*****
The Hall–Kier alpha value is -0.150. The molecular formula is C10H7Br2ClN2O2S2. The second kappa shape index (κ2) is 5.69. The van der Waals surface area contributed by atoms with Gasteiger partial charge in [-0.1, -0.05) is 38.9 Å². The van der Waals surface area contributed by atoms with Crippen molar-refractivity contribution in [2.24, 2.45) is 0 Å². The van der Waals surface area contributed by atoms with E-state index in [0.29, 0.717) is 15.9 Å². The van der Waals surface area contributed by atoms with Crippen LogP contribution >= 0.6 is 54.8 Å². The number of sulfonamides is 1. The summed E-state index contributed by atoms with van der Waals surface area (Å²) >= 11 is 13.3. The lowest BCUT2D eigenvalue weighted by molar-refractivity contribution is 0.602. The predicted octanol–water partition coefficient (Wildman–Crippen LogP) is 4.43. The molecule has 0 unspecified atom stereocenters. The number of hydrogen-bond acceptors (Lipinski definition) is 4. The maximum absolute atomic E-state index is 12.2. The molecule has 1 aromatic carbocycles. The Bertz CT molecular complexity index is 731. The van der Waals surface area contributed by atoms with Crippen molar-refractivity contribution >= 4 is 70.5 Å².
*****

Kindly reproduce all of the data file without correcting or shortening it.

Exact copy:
The Hall–Kier alpha value is -0.150. The molecular formula is C10H7Br2ClN2O2S2. The second kappa shape index (κ2) is 5.69. The van der Waals surface area contributed by atoms with Gasteiger partial charge in [-0.1, -0.05) is 38.9 Å². The van der Waals surface area contributed by atoms with Crippen molar-refractivity contribution in [2.24, 2.45) is 0 Å². The van der Waals surface area contributed by atoms with E-state index in [0.29, 0.717) is 15.9 Å². The van der Waals surface area contributed by atoms with Crippen LogP contribution >= 0.6 is 54.8 Å². The number of sulfonamides is 1. The summed E-state index contributed by atoms with van der Waals surface area (Å²) >= 11 is 13.3. The lowest BCUT2D eigenvalue weighted by molar-refractivity contribution is 0.602. The predicted octanol–water partition coefficient (Wildman–Crippen LogP) is 4.43. The molecule has 0 unspecified atom stereocenters. The number of hydrogen-bond acceptors (Lipinski definition) is 4. The maximum absolute atomic E-state index is 12.2. The molecule has 1 aromatic carbocycles. The Bertz CT molecular complexity index is 731. The van der Waals surface area contributed by atoms with Crippen molar-refractivity contribution >= 4 is 70.5 Å².